Thursday, November 8, 2012

Pick of the Pick of the Pops

I was contacted this week by a collector with some very interesting scans of an obscure Deacon label EP. I had heard of this before, but it's so scarce I didn't even know the songs on the B side! Thanks to these images, all is now revealed:

So what do we have here? Well, this is a 4-track EP which is taken directly from Deacon's "Pick of the Pops" album series. Volume 4 in fact, and the last quartet of songs on that album are the selections on this 7-inch disc - in the same playing order, too.

Notice that Deacon have titled the EP, Top of the Pops rather than Pick of the Pops. Whichever way you look at it, this is naughty, and Pickwick, issuer of the real Top of the Pops records, sued Deacon for infringement, winning the case in the first half of 1972. The upshot was that Deacon needed to back away from similar-sounding products. If the title "Pick of the Pops" was retired, Pickwick would drop its claim - and so the album series closed down at that point, or to be precise, transmuted into "Parade of Pops". (The Windmill label had already taken it over by then.) This little EP may therefore have been quite a significant release in budget cover version history.

Below is a report from Billboard magazine (12 August, 1972) summarising the outcome of the case (they accidentally say Pickwick's series is called "Pick of the Pops"! Oops!

Now, back to the record itself. If you like speculative theories with no hard evidence to back them up, you're in luck. I have two!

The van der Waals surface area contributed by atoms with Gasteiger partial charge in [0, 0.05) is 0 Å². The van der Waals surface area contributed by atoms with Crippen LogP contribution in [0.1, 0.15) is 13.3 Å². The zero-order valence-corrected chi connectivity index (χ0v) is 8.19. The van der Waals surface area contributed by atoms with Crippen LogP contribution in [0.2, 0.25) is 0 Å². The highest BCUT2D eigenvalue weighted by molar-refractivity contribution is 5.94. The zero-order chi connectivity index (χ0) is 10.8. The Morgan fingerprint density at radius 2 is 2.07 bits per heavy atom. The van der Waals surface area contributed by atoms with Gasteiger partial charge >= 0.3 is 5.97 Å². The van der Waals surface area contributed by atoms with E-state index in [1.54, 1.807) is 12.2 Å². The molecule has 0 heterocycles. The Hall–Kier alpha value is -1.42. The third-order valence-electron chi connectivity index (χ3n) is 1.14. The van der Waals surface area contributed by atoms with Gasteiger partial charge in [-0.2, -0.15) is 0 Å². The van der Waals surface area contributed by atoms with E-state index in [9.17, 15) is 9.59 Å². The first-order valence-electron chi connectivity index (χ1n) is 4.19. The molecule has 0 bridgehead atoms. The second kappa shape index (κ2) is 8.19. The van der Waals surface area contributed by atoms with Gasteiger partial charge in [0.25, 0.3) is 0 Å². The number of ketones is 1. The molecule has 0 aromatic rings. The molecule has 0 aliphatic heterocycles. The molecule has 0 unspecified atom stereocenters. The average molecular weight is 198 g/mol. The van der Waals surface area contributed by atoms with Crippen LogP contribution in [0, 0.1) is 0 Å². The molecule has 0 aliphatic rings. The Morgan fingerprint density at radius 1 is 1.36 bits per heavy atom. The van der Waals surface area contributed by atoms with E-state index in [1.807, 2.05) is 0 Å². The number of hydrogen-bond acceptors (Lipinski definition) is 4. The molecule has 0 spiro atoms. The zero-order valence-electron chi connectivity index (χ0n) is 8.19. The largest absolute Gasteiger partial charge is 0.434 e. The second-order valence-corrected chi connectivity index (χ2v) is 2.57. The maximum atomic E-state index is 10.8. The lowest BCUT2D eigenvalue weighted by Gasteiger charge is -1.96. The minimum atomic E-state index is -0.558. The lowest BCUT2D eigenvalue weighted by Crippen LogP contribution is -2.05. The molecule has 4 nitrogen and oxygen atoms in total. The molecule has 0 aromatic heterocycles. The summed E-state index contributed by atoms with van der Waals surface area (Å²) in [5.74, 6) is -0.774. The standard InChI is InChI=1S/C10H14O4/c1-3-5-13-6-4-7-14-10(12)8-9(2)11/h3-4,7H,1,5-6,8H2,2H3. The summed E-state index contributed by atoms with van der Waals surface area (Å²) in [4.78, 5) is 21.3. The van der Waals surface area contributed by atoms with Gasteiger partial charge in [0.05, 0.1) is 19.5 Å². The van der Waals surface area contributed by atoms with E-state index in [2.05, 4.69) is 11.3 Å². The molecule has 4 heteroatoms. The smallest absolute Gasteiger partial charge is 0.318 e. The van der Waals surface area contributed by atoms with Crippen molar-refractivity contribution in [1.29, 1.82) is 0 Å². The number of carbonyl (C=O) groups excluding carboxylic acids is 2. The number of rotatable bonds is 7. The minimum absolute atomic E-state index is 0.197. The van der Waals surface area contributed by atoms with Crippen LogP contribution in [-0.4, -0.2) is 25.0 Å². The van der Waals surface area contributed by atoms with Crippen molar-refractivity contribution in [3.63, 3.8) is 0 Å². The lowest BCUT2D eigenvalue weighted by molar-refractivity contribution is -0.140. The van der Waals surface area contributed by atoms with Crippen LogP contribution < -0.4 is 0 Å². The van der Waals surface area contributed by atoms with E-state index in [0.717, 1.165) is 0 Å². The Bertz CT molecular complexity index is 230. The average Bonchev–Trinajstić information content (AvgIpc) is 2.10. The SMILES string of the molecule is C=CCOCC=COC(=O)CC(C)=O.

1. For some inexplicable reason, Deacon's "Pick of the Pops" albums went directly from volume 1 to volume 4, with no volumes 2 or 3 ever appearing. No-one seems to know why, but my first theory goes like this: The EP above has the inscription "volume 2" on it. Did Deacon in fact issue their first LP as "volume 1", then two EPs as "volume 2" and "volume 3", followed by the next LP, "volume 4"? The only snag is, I've never heard of an EP called "volume 3", but that doesn't mean it doesn't exist.

2. This is even more speculative: Since this EP contains the last four tracks from the parent album, in order, it hints that it might be one of a trilogy - tracks 1-4 on one EP, tracks 5-8 on another, and tracks 9-12 on another (the one above). Releasing whole albums on EP was not common, but equally not unheard of. Avenue were doing it with every album they released! Maybe there are two more Deacon EPs waiting to be discovered?

So those are my thoughts. One other point of curiosity: what kind of sleeve was it sold in? Did Deacon have their own ones with their logo on? If any readers have any info, or thoughts, please feel free to add a comment.

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